Skin Cancer: Fact vs. Fiction

Skin cancer is the single most common cancer in the United States (US), with one in five Americans developing skin cancer over the course of their lifetime. While these numbers may seem a bit alarming, the good news is that skin cancer is both treatable and, unlike most cancers, almost entirely preventable.

Spring and summer are particularly enticing in the South, with bright warm days. Even the overcast days bring a pleasant breeze and (sometimes) lower humidity. The fact is, both types of days present potential skin cancer challenges. There are steps we can all take to limit our likelihood of developing skin cancer, but it is important to understand which commonly held beliefs will actually protect you and which are myths.

We have debunked a few of the more common myths about skin cancer here:

  1. Only sun exposure causes skin cancer. While long-term sun exposure can cause skin cancer, it is not the only cause. Other factors include a family history and increasing age. A weakened immune system can also be a contributing factor. But, one of the most common misconceptions is that tanning beds are a safe alternative to sun exposure. In fact, tanning beds emit more harmful ultraviolet (UV) rays than the sun.
  2. Your body requires exposure to the sun to absorb Vitamin D. While Vitamin D is important for your health, sun exposure is not the only way to get Vitamin D.  Whenever possible, it is best to get Vitamin D from your diet or from supplements; as sun exposure increases your risk for skin cancer. Food sources of Vitamin D include some types of fish; foods with added Vitamin D, such as some cereals; juices; dairy products; and egg yolks.
  3. Dark skinned people cannot get skin cancer. While skin cancer occurs more frequently in lighter skinned people, it is important to keep in mind that people of all skin colors – African-American, Hispanic and Asian – are susceptible to skin cancer. No one is immune. In fact, darker skinned people have higher death rates because skin cancer frequently gets diagnosed later, at a more advanced stage.
  4. A “base tan” prevents sunburns. Not true. The fact is there is no “safe” tan. Whether you tan in natural sunlight or in a tanning bed,  UV rays damage the DNA of your skin cells. Every time you tan, this damage is repeated.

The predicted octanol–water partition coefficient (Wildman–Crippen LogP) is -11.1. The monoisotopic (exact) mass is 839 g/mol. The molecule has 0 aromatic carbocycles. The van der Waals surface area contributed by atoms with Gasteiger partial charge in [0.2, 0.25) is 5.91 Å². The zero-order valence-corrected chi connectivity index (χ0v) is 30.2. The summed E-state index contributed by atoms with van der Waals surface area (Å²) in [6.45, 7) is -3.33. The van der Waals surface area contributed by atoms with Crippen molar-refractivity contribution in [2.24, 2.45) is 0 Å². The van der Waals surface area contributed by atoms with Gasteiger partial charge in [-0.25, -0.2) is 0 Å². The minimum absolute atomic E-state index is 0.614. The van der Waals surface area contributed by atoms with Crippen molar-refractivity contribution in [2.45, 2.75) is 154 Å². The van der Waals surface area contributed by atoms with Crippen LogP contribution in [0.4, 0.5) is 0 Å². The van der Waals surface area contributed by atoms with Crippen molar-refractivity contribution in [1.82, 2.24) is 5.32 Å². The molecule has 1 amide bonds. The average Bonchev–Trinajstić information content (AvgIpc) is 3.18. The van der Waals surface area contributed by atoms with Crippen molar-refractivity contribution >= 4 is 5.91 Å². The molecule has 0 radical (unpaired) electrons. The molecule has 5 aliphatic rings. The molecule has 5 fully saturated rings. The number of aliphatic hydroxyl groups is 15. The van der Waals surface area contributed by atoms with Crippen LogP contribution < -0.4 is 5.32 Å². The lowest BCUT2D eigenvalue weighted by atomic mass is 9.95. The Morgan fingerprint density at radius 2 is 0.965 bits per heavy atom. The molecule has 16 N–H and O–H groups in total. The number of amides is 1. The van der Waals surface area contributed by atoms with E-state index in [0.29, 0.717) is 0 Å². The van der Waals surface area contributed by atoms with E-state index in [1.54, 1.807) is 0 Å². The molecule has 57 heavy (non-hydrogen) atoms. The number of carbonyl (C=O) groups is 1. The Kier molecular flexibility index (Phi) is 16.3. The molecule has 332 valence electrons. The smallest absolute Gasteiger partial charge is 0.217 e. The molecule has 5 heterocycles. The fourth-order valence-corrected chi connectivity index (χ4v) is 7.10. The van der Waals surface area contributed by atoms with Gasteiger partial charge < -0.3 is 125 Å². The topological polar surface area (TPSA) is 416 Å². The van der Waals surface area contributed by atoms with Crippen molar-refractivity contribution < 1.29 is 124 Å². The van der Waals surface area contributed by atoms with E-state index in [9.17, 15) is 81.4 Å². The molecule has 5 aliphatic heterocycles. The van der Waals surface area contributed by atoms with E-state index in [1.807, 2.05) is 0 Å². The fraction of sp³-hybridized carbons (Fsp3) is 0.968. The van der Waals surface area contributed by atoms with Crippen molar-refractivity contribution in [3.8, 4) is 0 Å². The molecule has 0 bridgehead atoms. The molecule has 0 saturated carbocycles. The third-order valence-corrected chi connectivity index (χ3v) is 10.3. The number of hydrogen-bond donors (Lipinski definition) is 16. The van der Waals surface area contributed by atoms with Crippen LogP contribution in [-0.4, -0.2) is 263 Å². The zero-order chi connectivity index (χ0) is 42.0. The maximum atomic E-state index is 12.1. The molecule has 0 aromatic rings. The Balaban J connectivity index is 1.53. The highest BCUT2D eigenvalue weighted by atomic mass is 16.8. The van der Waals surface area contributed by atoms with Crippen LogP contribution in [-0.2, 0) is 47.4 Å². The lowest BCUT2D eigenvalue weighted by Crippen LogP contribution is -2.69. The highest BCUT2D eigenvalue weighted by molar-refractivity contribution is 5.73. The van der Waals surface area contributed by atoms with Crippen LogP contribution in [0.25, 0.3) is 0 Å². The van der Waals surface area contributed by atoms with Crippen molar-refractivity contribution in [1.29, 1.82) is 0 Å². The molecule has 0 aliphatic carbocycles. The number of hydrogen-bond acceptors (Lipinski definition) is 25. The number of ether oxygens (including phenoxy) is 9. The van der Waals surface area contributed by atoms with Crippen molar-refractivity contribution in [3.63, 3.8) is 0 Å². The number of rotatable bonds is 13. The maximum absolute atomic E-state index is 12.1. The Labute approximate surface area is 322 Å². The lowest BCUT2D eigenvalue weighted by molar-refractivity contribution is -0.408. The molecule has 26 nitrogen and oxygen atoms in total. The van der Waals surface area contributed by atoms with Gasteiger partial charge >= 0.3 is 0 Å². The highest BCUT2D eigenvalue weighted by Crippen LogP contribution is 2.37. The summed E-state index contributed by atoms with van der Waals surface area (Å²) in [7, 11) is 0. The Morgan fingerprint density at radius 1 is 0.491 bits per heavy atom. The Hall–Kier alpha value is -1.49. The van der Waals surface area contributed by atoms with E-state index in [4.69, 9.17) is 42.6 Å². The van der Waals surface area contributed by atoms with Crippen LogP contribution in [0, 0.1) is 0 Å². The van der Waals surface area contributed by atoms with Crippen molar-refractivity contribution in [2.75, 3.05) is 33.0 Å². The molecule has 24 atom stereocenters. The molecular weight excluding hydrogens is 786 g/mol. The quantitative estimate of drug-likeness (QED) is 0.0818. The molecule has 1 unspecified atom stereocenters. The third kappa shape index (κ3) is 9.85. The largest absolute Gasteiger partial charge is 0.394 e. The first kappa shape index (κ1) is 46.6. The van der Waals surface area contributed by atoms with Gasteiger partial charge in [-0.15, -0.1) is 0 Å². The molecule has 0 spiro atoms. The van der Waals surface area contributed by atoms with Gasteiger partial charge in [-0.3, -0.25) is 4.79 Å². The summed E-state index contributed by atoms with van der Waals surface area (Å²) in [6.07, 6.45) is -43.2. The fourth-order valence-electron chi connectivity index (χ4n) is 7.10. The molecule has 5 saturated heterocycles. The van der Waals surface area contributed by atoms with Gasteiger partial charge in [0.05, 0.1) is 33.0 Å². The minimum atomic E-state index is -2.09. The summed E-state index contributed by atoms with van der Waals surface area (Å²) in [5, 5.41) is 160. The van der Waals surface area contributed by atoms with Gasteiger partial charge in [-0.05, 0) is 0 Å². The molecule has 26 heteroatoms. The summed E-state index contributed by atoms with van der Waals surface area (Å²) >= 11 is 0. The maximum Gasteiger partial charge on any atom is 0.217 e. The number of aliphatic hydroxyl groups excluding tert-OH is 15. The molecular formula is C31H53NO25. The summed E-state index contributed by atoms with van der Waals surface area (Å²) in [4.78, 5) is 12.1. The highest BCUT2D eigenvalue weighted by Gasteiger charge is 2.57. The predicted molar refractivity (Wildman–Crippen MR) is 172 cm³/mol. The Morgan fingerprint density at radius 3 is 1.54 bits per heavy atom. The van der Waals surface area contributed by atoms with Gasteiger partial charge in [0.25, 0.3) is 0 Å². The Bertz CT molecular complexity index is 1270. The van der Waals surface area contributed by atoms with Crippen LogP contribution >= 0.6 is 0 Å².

5. Only old people get skin cancer. Actually, melanoma, the most common form of skin cancer, is prevalent among young people between the ages of 15 to 29. The younger you are when you’re exposed, the more likely you are to develop skin cancer later in life, particularly if you have had a blistering sunburn at a young age.
  6. You only need sunscreen when it is sunny. While only a small percentage of Americans -14% of men and 30% of women – use sunscreen regularly, wearing sunscreen every day is always a good idea. Your skin can absorb UV rays when it’s overcast, cloudy or cold just as easily as it does on a bright summer day.  Choose a minimum SPF 30 sunscreen. Higher SPF options don’t significantly increase your protection.

Now that we have cleared up a few confusing myths about your potential risk to skin cancer, let’s review the most helpful ways you can protect yourself:

  • Avoid chronic sun exposure, including UVA and UVB radiation from tanning beds
  • In particular, seek shade during the peak time of 10 am – 4 pm, when the sun’s rays are at their strongest.
  • If you must be outside, wear protective clothing.
  • Always wear sunscreen with a minimum of SPF 30, even when it’s cloudy or overcast.
  • Protect your eyes, too, by wearing sunglasses and/or a wide-brimmed hat, particularly when you’re exposed to reflected rays from water, sand, glass or other bright surfaces.
  • Protect children by applying sunscreen, even on cloudy days, and reapplying at least every two hours.
  • Keep children under six (6) months out of direct sunlight exposure entirely.
  • Talk to your doctor about safely adding Vitamin D to your diet through healthy food choices and/or vitamin supplement.
  • Carefully examine your skin at least monthly for new or changing spots, and consult your doctor if you see anything unusual.

Unlike many other types of cancer, skin cancer is influenced by your own behavior. Take the steps you need to avoid it in the future, but also make sure you see your doctor to limit the impact of any previous exposure you’ve had. By taking evasive action, you can help protect yourself and your family from the most common cancers in the U.S.

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